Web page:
Travel dates: 8th December, 2000
If you are a lover of architecture, visiting Indonesia, Borobudur temple in Yogyakarta is a must visit. Approximately 40 kilometres (25 mi) northwest of Yogyakarta and 86 kilometres west of Surakarta, Borobudur is located in an elevated area between two twin volcanoes, Sundoro-Sumbing and Merbabu-Merapi, and two rivers, the Progo and the Elo.
Borobudur, is a 9th-century MahayanaBuddhist temple near Muntilan town in Magelang Regency, Central Java, Indonesia. It is the world’s largest Buddhist temple. The temple consists of nine stacked platforms, six square and three circular, topped by a central dome. It is decorated with 2,672 relief panels and originally 504 Buddha statues. The central dome is surrounded by 72 Buddha statues, each seated inside a perforated stupa.
Built in the 9th century during the reign of the Sailendra Dynasty, the temple design follows JavaneseBuddhist architecture, which blends the Indonesian indigenous tradition of ancestor worship and the Buddhist concept of attaining nirvāṇa. The temple also demonstrates the influences of Gupta art that reflects India’s influence on the region, yet there are enough indigenous scenes and elements incorporated to make Borobudur uniquely Indonesian. more details
common thread of stories suggest that Borobudur lay abandoned and hidden for centuries under layers of volcanic ash and thick jungle growth. Popular theories are that the local population just became disinterested when there were mass conversions to Islam in the 15th century, or they were simply driven away by a large volcanic eruption. It was never forgotten entirely though, with local folklore ensuring that stories of the great monument lived on. The sculptures and toys made from the volcanic rock are special attraction here.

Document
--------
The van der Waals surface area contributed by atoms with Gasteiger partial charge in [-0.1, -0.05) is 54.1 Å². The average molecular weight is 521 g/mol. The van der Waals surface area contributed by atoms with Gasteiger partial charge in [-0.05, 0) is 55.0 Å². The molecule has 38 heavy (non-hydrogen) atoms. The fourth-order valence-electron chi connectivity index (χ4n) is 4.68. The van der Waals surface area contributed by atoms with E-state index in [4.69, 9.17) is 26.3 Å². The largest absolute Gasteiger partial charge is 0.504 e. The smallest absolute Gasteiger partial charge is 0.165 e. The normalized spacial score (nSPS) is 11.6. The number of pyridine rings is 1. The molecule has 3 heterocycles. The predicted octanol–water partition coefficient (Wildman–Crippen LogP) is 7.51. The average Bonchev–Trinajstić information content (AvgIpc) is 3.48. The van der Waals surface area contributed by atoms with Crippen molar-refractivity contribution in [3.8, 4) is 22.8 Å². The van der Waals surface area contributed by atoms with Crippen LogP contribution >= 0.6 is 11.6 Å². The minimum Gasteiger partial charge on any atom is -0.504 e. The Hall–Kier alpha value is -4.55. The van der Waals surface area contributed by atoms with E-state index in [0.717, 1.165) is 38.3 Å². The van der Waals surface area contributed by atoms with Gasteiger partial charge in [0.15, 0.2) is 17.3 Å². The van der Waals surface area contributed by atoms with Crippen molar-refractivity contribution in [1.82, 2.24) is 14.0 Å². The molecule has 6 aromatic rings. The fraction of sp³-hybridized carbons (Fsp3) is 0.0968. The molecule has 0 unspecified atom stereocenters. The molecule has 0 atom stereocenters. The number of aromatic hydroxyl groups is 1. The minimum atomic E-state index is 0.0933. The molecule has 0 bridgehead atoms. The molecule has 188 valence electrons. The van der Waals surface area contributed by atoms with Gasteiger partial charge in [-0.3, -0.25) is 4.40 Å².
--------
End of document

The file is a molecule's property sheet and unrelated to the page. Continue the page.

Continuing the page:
Following the Anglo-Dutch Java War, Java was briefly under British administration from 1811 to 1816. The British governor was Thomas Stamford Raffles (the founder of Singapore), and he took a great practical and academic interest in the history of the mystical island of Java. On a tour to Semarang in 1814, he was informed about a huge ‘lost’ monument deep in the jungles near Yogyakarta, and he sent a Dutch engineer to investigate. It took two months to clear the jungle and partially reveal the amazing monument, but it was not until 1885 that the complex was unearthed in its magnificent entirety. Raffles also presided over the re-discovery of nearby Prambanan, and it is somewhat ironic that the very brief British rule of Java led to the uncovering of both these ancient monuments.
Borobudur was heavily affected by the eruption of Mount Merapi in October and November 2010. Volcanic ash from Merapi fell on the temple complex, which is approximately 28 km (17.5 mi) west-southwest of the crater. During the strong eruption of 3–5 November for example, a layer of ash up to 2.5 cm (1 in) thick fell onto the temple. This also killed nearby vegetation. Experts feared that the acidic ash might severely damage the historic site.